In the bosom of Suburbicon, a family-centred, all-white utopia of manicured lawns and friendly locals, a simmering tension is brewing, as the first African-American family moves in the idyllic community, in the hot summer of 1959. However, as the patriarch Gardner Lodge and his family start catching a few disturbing glimpses of the once welcoming neighbourhood’s dark underbelly, acts of unprecedented violence paired with a gruesome death will inevitably blemish Suburbicon’s picture-perfect facade. Who would have thought that darkness resides even in Paradise?
Genre : Crime/Drama
Country : USA
Matt Damon : Gardner
Julianne Moore : Rose/Margaret
Noah Jupe : Nicky
My opinion on “Suburbicon”
“The only thing Suburbicon is missing is you.
Isn’t it time for your new start?
Come home to Suburbicon.”
It doesn’t happen often, but now I had a feeling I didn’t really understand what I’d watched. Not that “Suburbicon” was a complicated, incomprehensible film. But I didn’t know what the initial intention was of the filmmakers? Was it meant to bring a socially critical message? Or was it a satirical view of an American society during the 50s with its tidy, decent neighborhoods and good-humored citizens? Or was it simply a crazy crime story with a fraudulent twist? Ultimately, in my eyes it was a mix of all of this, with not one facet that stands out. It’s a bundling of mediocrities. And the two mixed stories seem to have nothing to do with each other. It is, as it were, an amalgamation of two ordinary short films.
Two separate stories.
On the one hand you have the story of the Lodge family who become victim of a home invasion with housewife Rose (Julianne Moore) being killed due to an overdose of chloroform. What appears to be an ordinary robbery, evolves into a web of intrigues and lies. A web Gardner (Matt Damon) threatens to suffocate in. And on the other hand, there’s the Mayers family who moved to a house in Suburbicon. Nothing special at first sight. Only it’s an Afro-American family. And that causes quite a stir and controversy in this town where only white civilians live.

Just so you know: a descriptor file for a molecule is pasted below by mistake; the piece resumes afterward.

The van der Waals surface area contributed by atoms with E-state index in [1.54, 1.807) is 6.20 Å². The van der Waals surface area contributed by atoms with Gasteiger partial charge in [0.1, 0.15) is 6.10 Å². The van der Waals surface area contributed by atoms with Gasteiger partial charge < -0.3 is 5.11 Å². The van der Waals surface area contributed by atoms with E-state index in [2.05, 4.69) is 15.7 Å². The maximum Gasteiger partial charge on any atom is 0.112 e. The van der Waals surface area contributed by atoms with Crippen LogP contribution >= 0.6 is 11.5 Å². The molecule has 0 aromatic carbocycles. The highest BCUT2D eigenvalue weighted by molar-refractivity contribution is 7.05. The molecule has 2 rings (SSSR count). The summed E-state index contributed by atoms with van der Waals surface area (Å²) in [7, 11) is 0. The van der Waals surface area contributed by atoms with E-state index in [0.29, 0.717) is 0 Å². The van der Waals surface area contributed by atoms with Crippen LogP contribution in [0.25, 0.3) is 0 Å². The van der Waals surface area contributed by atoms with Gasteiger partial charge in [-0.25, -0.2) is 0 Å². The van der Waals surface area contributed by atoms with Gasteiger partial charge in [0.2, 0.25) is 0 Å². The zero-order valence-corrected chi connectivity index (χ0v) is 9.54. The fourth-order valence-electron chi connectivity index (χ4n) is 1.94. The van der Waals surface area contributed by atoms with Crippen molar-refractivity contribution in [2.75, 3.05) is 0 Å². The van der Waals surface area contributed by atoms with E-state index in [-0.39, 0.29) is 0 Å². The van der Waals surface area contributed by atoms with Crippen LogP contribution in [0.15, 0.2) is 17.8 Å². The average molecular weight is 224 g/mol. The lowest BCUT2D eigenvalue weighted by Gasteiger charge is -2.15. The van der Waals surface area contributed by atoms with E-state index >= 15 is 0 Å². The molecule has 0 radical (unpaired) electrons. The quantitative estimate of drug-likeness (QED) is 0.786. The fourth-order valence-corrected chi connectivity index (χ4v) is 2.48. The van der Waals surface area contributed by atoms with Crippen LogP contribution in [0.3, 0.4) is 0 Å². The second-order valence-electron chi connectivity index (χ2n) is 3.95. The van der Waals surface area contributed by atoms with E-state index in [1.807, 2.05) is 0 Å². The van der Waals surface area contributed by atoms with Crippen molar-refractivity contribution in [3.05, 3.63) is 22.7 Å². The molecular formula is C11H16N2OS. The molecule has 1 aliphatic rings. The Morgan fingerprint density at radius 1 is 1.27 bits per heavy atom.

Hey, the Coens brothers wrote this script long time ago.
The first story is based on a script written by the Coen brothers long time ago. The second story is based on true facts. It’s the story of the Myers family who in these days moved to Levittown, much to the disliking of the inhabitant, and settled themselves in a similar neighborhood. The result was an interference by the authorities to stop racist reactions and physical violence. This led to an injunction and criminal charges against the harassers just to protect the Myers family. But as I mentioned earlier, these are two separate storylines.
This movie lacks subtlety.
Fortunately, the design of the film looks terrific. The idyllic image of this suburb and the typical features that belong to this time were worked out in an adequate way. The clothing, the cars, the interior and the friendly attitude to life are perfectly represented. In that respect, the film looks attractive. In terms of acting, the role of Matt Damon stands out. A superficial looking timid citizen. A similar character to that of Michael Douglas in “Falling Down“. Jullianne Moore could enjoy herself with her double role. But you can not call it impressive acting.